|Gill, Thomas - TEXAS TECH UNIVERSITY|
Submitted to: Trans American Geophysical Union
Publication Type: Abstract Only
Publication Acceptance Date: February 28, 2001
Publication Date: December 10, 2001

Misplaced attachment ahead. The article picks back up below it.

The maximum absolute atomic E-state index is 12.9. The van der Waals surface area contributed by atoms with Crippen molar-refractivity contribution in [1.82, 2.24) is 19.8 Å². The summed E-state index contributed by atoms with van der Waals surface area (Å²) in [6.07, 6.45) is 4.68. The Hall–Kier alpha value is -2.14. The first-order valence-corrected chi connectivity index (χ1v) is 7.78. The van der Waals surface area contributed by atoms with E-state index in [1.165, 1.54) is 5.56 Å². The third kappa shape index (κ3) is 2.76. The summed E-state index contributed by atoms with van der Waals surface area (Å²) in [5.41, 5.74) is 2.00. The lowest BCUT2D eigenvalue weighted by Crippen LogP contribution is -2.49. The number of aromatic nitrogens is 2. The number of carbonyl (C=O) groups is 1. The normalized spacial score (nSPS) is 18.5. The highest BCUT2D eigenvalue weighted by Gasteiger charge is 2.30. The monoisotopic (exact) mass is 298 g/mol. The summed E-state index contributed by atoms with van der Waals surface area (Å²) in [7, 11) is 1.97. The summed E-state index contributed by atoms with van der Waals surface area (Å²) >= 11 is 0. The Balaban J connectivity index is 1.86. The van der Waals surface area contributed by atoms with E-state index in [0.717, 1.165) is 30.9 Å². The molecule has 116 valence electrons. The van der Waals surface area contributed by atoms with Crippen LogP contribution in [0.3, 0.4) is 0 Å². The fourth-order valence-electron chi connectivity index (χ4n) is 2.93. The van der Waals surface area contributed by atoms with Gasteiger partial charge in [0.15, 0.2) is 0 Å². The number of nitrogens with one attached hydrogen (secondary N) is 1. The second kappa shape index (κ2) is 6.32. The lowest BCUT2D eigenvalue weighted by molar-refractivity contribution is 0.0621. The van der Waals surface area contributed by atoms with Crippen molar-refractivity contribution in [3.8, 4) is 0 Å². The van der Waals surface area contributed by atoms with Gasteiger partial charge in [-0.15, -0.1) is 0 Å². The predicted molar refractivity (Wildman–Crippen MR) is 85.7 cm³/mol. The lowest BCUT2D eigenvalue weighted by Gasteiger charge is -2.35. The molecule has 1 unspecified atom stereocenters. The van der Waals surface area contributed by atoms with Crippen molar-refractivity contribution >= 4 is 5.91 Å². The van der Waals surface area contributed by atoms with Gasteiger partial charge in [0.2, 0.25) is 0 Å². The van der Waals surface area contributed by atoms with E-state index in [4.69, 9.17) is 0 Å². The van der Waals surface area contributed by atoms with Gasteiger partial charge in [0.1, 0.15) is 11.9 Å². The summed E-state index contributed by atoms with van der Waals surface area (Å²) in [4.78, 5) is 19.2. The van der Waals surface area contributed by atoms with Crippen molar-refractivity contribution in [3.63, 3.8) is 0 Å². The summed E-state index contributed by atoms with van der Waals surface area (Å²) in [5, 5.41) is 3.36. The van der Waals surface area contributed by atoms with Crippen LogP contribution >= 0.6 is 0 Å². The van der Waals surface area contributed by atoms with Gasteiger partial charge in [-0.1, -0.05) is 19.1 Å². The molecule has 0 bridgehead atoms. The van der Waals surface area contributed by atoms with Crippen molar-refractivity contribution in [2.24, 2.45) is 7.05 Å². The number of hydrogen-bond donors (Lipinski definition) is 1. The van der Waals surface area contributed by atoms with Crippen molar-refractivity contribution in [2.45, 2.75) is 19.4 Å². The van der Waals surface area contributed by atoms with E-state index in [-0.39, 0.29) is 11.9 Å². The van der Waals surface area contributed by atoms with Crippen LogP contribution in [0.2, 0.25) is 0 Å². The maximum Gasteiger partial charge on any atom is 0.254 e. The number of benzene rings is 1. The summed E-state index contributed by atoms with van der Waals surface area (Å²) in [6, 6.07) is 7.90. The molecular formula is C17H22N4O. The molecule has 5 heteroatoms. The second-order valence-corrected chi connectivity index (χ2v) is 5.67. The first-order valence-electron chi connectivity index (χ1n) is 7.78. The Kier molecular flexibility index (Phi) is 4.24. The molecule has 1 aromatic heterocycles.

Citation: Gill, T.E. and J.E. Stout. 2001. Sources and chemistry of atomospheric aerosol in the Souther High Plains of West Texas, USA. Poster presented at: Fall Meeting of the American Geophysical Union, San Francisco, California, December 10-14, 2001. Technical Abstract: The Southern High Plains (SHP) is an important source of mineral dust aerosols in North America. Dust events in this region have been studied with regard to their climatology and the effect of soil properties on dust production via wind erosion. However, less research has been focused on mineral dust chemistry and the presence of other types of aerosols in the SHP. Aerosol filter samples were collected on a daily basis in various siz fractions (TSP, PM10, and/or PM2.5) at several sites in the region (Lubbock, Reese Center, and/or Big Spring, Texas) since 1996. This unique archive of samples provided the opportunity to better understand the variations in concentration and chemistry of SHP aerosols. A suite of these filter samples was analyzed for their elemental composition by PIXE in a preliminary study of aerosol event types, sites, and size ranges. The results provide chemical profiles of mineral dust within a regionally significant source region, useful for source apportionment studies of particles transported downwind to receptor sites and/or mixed with other aerosol types. Elemental compositions and elemental ratios of SHP dust aerosols in several size ranges generally match those of local sands and carbonate deposits closest to the dust monitoring sites, reflecting wind erosion of local sediments. Iron is enriched in the finer fractions and during the most vigorous wind erosion events, suggesting the abrasion of clay coatings on sands as a mineral aerosol source. The impact of relatively fine smoke aerosols transported long distances from the south in spring 1998 is also documented. Finally, the data illustrate that during infrequent but annual summertime haze events, sulfate aerosols from points east can invade the Southern High Plains.